Mariel Saez 202-225-3130
WASHINGTON, DC – House Democratic Whip Steny H. Hoyer (MD) released the following statement today after the House of Representatives passed legislation to reauthorize the Water Resources Development Act, which includes provisions to address the water crisis in Flint, Michigan:
“Finally, after weeks of negotiation, House Republicans brought a water resources bill to the Floor. The bill, which authorizes funding for Corps of Engineers projects and creates new programs to help communities address contamination in their drinking water, includes provisions to help the families of Flint, Michigan cope with the tragic and preventable disaster of lead contamination in their drinking water. However, I am disappointed that this bill doesn’t also fund these Flint provisions. In my view, the people of Flint shouldn’t have to wait for a two-step legislative dance, with authorization in this bill and funding in the Continuing Resolution. They have waited long enough.
“When I visited Flint earlier this year, I heard firsthand from the families living with terrible uncertainty and inconvenience at the hands of the Republican state government that failed them. Those who were exposed to lead do not yet know the full extent of the public health challenges they may face in the future as a result of this disaster. What was obvious during my visit was that the community is still served by water infrastructure damaged as a result of irresponsible decisions by state officials. The people there cope day-to-day with stop-gap measures to protect themselves and their families from further lead exposure, such as water filters and bottled water, that are both inconvenient and unconscionable. I’m glad that the House has taken action today, and I commend Rep. Dan Kildee and the rest of the Michigan delegation for their untiring efforts to authorize this much-overdue assistance. Now, we must ensure the funding to pay for that assistance gets to those who need it.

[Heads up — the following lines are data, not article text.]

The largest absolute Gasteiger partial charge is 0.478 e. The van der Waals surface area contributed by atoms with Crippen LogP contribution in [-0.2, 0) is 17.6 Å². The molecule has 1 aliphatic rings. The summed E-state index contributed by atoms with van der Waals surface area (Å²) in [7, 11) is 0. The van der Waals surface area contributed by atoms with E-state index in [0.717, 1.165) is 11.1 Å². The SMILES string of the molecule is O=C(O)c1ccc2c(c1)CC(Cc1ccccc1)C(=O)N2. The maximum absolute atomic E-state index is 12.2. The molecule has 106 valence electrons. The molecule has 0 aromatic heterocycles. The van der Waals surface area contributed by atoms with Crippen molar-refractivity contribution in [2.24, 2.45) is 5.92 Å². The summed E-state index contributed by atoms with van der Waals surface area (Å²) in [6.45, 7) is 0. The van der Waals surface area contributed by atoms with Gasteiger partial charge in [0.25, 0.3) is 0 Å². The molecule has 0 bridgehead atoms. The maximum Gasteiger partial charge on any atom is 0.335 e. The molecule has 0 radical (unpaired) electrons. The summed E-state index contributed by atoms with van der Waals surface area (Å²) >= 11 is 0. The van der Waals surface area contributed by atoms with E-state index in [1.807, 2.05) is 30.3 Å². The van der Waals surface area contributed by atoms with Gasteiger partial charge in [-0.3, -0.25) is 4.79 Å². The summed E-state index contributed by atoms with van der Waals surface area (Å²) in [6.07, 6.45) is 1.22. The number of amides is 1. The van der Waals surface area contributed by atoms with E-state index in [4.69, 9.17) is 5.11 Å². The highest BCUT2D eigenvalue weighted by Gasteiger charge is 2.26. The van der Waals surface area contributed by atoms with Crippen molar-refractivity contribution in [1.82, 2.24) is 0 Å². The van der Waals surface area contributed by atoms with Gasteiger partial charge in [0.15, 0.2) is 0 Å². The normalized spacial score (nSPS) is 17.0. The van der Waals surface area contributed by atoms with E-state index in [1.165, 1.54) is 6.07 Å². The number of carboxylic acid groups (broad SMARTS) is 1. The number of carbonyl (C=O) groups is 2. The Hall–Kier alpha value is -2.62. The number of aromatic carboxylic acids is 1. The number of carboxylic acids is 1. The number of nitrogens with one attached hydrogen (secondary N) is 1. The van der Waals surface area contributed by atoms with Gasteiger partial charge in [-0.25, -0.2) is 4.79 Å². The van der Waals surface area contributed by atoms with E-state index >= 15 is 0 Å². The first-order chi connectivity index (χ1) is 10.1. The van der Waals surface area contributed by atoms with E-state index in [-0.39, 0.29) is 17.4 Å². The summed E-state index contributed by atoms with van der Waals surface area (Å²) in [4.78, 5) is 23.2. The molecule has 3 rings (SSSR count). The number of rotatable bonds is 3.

“While I am pleased that we were able to bring a Water Resources Development Act reauthorization bill to the Floor, I remain deeply concerned about some of its other provisions, including the one added at the last minute to address the California drought. Though I have been sympathetic to the water needs of Southern California for some time, the California water management provisions were included by House Republicans without the same kind of open debate, discussion, and careful deliberation that we had for the Flint provisions. Sneaking eighty-nine pages of text into a bill of this importance at the eleventh hour does not represent the kind of open process and regular order that Speaker Ryan promised when he took the gavel last year. I am also sympathetic to the concerns of those who argue that the language in these provisions intended to ensure that the state’s fisheries and endangered species are protected may fall short in their implementation. The next Congress must do better with respect to the process by which we draft legislation and gather information to obtain a full understanding of its consequences.”